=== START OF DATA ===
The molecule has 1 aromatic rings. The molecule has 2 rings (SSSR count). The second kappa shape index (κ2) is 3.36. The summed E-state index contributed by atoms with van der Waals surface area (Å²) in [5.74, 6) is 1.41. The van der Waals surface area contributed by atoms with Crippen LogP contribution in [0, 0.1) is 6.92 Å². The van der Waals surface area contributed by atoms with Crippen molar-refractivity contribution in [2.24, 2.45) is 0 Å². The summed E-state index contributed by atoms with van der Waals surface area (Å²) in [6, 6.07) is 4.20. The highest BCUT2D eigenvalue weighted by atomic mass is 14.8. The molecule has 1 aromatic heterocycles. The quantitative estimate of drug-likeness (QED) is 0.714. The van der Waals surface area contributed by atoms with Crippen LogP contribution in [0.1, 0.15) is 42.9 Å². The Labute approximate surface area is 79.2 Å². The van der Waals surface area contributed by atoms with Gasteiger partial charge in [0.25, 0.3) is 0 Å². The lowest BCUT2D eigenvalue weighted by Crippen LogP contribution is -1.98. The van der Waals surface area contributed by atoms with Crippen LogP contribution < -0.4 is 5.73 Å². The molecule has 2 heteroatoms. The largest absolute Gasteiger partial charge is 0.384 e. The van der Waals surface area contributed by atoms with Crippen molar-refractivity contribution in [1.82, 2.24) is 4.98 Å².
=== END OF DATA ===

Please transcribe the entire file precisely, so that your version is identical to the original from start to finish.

The molecule has 1 aromatic rings. The molecule has 2 rings (SSSR count). The second kappa shape index (κ2) is 3.36. The summed E-state index contributed by atoms with van der Waals surface area (Å²) in [5.74, 6) is 1.41. The van der Waals surface area contributed by atoms with Crippen LogP contribution in [0, 0.1) is 6.92 Å². The van der Waals surface area contributed by atoms with Crippen molar-refractivity contribution in [2.24, 2.45) is 0 Å². The summed E-state index contributed by atoms with van der Waals surface area (Å²) in [6, 6.07) is 4.20. The highest BCUT2D eigenvalue weighted by atomic mass is 14.8. The molecule has 1 aromatic heterocycles. The quantitative estimate of drug-likeness (QED) is 0.714. The van der Waals surface area contributed by atoms with Crippen LogP contribution in [0.1, 0.15) is 42.9 Å². The Labute approximate surface area is 79.2 Å². The van der Waals surface area contributed by atoms with Gasteiger partial charge in [0.25, 0.3) is 0 Å². The lowest BCUT2D eigenvalue weighted by Crippen LogP contribution is -1.98. The van der Waals surface area contributed by atoms with Crippen LogP contribution < -0.4 is 5.73 Å². The molecule has 2 heteroatoms. The largest absolute Gasteiger partial charge is 0.384 e. The van der Waals surface area contributed by atoms with Crippen molar-refractivity contribution in [1.82, 2.24) is 4.98 Å².